Our second real-life test covers disk activity in a productivity scenario. For all intents and purposes this test shows drive performance under normal daily activity for most users. This test includes: a three hour period operating in an office productivity environment with 32-bit Vista running Outlook 2007 connected to an Exchange server, web browsing using Chrome and IE8, editing files within Office 2007, viewing PDFs in Adobe Reader, and an hour of local music playback with two hours of additional online music via Pandora. In this trace we recorded 4,830MB being written to the drive and 2,758MB being read.

In our Productivity trace, the Samsung 840 Evo 1TB registered 349.39MB/s, which was about triple the performance of the Crucial M500. The Evo 500GB averaged 335.16MB/s, which was more than double the 840 first-gen.

Our third real-life test covers disk activity in a gaming environment. Unlike the HTPC or Productivity trace, this one relies heavily on the read performance of a drive. To give a simple breakdown of read/write percentages, the HTPC test is 64% write, 36% read, the Productivity test is 59% write and 41% read, while the gaming trace is 6% write and 94% read. The test consists of a Windows 7 Ultimate 64-bit system pre-configured with Steam, with Grand Theft Auto 4, Left 4 Dead 2, and Mass Effect 2 already downloaded and installed. The trace captures the heavy read activity of each game loading from the start, as well as textures as the game progresses. In this trace we recorded 426MB being written to the drive and 7,235MB being read.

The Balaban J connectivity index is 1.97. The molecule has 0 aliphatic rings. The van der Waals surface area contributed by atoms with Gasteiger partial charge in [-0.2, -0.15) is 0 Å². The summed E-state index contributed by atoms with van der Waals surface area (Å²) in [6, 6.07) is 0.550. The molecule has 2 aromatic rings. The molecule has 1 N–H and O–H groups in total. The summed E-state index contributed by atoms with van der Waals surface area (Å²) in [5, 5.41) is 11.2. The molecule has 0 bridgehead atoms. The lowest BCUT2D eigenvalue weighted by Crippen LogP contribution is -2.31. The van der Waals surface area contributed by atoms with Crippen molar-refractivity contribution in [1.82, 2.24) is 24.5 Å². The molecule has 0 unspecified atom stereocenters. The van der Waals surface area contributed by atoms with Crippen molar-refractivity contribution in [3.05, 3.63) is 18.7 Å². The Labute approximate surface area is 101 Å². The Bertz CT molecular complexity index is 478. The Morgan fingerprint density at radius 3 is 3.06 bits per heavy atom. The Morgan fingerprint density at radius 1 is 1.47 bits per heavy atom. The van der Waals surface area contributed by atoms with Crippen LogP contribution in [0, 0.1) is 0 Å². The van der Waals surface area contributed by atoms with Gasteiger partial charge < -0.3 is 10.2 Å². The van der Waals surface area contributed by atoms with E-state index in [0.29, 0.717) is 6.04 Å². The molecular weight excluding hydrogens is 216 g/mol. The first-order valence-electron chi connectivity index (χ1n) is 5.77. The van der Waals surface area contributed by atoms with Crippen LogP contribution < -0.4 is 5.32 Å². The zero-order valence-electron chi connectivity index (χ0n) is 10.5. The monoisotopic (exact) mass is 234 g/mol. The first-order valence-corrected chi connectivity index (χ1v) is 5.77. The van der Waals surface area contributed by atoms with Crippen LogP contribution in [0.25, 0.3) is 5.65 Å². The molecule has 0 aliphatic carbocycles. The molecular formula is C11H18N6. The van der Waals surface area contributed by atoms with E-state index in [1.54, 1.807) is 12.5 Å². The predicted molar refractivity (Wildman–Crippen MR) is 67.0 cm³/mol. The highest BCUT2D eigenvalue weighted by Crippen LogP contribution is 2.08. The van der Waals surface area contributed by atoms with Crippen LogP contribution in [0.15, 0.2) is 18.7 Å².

In our read-intensive Gaming trace, the Samsung 840 Evo 1TB produced 486.14MB/s and the 500GB hit 485.38MB/s. These figures were in-line with the rest of the group which all performed with more than 400MB/s. This is attributable to the Gaming trace being almost all read (94%).

Power Consumption

As SSDs spend much of their time in the idle state, low idle power consumption is a key factor in overall SSD power management.

In our tests, we measured idle power consumption from the Samsung 840 Evo 1TB at 0.31W, with the highest overall total at 2.86W during sequential write activity. With the Samsung 840 Evo 500GB, we noted similar idle power at 0.30 watts, and during its sequential write activity it required 2.70W.

Conclusion